Protect Marriage, the group of “traditional marriage” supporters who successfully got Prop 8 on California’s ballot and saw it pass in 2008, want federal judge Vaughn Walker’s decision — which ruled the same-sex marriage ban unconstitutional — voided because Walker acknowledged he is in a long-term same-sex relationship.
Claiming Walker’s “impartiality might reasonably have been questioned from the outset,” Protect Marriage’s lead counsel, Andy Pugno has demanded the United States Court of Appeals for the Ninth Circuit, which is already reviewing Judge Walker’s ruling on appeal, vacate the entire ruling.
“Fundamental to the integrity of the judicial function, and therefore to public confidence in
the courts, is the judiciary’s strict fidelity to the ancient maxim that ‘no man can be a judge in his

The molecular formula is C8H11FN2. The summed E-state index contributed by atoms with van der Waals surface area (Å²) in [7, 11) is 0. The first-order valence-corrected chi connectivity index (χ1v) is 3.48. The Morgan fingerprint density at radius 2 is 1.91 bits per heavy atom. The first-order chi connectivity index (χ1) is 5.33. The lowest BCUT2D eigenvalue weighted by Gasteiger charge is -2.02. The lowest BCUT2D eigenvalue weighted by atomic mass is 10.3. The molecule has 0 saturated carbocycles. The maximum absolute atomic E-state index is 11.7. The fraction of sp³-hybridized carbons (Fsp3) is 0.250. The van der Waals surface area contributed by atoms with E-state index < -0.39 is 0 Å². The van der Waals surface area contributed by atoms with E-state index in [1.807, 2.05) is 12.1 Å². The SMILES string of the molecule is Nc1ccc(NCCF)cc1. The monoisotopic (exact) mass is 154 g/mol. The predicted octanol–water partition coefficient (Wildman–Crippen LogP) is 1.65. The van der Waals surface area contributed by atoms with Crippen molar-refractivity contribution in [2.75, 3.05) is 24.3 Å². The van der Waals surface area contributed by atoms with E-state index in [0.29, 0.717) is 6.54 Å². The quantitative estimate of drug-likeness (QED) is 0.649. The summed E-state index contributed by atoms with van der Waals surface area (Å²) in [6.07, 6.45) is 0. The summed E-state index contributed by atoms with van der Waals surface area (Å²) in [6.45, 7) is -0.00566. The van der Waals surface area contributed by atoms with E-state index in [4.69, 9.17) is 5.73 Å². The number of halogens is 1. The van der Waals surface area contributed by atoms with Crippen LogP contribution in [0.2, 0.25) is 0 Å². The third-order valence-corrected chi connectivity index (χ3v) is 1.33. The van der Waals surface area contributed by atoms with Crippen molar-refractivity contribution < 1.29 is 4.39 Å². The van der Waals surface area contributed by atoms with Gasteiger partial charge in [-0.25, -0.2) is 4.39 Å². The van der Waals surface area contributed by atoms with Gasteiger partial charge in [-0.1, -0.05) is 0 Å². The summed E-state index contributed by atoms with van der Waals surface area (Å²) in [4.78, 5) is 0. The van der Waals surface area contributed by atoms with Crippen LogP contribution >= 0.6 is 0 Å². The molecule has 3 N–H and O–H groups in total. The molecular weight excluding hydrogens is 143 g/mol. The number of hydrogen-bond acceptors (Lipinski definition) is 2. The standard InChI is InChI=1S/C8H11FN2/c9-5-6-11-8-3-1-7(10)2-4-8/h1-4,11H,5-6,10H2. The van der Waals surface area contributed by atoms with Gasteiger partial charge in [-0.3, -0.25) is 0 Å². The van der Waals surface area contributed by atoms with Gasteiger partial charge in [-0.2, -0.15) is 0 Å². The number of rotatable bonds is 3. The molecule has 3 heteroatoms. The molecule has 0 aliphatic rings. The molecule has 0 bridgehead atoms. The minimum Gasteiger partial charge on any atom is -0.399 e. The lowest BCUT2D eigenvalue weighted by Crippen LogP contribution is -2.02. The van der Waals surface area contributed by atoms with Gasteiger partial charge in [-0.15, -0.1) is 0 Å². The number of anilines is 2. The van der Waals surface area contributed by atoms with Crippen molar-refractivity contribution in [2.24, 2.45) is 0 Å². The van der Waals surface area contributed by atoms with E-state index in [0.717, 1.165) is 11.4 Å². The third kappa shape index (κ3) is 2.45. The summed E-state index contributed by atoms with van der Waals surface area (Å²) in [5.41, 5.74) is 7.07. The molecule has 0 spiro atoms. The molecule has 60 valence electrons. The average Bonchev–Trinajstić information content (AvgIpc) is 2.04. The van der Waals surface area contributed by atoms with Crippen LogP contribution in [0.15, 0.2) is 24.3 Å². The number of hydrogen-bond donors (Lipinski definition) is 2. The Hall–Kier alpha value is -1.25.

own case and no man is permitted to try cases where he has an interest in the outcome’,” write the pro-Prop 8 lawyers in a court filing Monday.
“If at any time while this case was pending before him, Chief Judge Walker and his partner determined that they desired, or might desire, to marry, Chief Judge Walker plainly had an interest that could be substantially affected by the outcome of the proceeding,” say lawyers for Protect Marriage.
Walker acknowledged his relationship several weeks ago, although it was considered common knowledge by both sides before the trial began that Walker is gay.
But AFER, the American Foundation For Equal Rights, who hired Ted Olsen and David Boies to prosecute the case against Protect Marriage, call Monday’s filing part of “a string of desperate and absurd motions by the Proposition 8 proponents who refuse to accept their loss in district court,” and add, “They’re attacking the judge because they disagree with his decision.”
Walker recently called the use of any personal characteristics to disqualify a judge a “very slippery slope.”
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